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Watanabe coined the term shin hanga in 1915 to describe such prints. Bartlett, Hashiguchi Goyō, Kawase Hasui (1883-1957), Yoshida Hiroshi (1876-1950), Kasamatsu Shiro (1898–1991), Torii Kotondo, Ohara Koson (Shoson) (1877-1945), Terashima Shimei, Itō Shinsui, Takahashi Shotei (Hiroaki) and Yamakawa Shuho are among the artists whose work he published.

In 1922, Watanabe decided to number prints by Hasui.

By the time the woman has paid, her ice cream has been made correctly, but in the normal small cup.) Me: “I’m sorry, it looks like this has already been made in the small cup. ” Customer: “No, I specifically asked for a medium so it won’t spill.” Me: “Well, I can put a lid on it.

was a Japanese print publisher and the driving force behind the Japanese printmaking movement known as shin hanga ("new prints").

Unlike the publisher’s seals, which we shall discuss next, these margin words and dates are an integral part of each print.

Watanabe Publishing Seals Prior to 1924 Watanabe stamped his prints with a small circular seal which spelled his name.

He advertised that only perfect ones would be chosen, after which the blocks would be destroyed and not reproduced.

I’m afraid to go cause there is a guy who works there who wears a star and says he’s a vampire.” 911: “People are allowed to be vampires if they want to be, ma’am.” Caller: “Oh yeah? We can do a store credit return if you would like, but you would get the lowest price which is about less.” Customer: “Fine. It makes no difference.” Customer: “Then I’ll buy a NEW one and use that receipt to return my broken one! I am the supervisor and would have to report that sort of potential activity to our store security and managers.” Customer: “How did you know what I’m going to do?! ” (A customer in her forties comes through my line, and we exchange pleasantries as I ring her out.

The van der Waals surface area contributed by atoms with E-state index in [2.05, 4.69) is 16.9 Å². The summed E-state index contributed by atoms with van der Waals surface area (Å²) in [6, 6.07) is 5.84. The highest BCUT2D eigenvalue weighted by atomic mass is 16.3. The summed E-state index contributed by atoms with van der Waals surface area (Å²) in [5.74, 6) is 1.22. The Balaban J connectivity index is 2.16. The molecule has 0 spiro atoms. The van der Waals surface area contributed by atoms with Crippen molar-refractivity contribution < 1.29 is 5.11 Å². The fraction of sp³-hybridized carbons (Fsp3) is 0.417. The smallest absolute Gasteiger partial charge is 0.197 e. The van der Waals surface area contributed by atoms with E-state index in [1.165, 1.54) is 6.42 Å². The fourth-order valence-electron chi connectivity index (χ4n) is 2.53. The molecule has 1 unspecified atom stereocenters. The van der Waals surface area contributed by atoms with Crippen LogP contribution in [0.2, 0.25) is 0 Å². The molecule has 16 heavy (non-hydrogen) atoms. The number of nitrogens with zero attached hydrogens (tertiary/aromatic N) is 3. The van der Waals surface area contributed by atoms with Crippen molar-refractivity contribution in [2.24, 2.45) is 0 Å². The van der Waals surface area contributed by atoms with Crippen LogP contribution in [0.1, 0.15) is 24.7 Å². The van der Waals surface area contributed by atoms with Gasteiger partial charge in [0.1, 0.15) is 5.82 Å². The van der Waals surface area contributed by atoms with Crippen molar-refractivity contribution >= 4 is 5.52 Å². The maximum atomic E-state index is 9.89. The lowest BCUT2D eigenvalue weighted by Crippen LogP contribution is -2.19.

Unfortunately, publishers have provided us with scant information on this subject.

Often quoted by print dealers are the Toledo Museum catalogs of 19 where edition sizes were specified.

The blocks were indeed destroyed, as were all unsold prints, Watanabe’s business establishment, Hasui’s home, sketches and notes, and much of Tokyo and the surrounding area.

Thereafter, Watanabe did not promise that blocks would be destroyed, nor did he number Hasui’s later prints.

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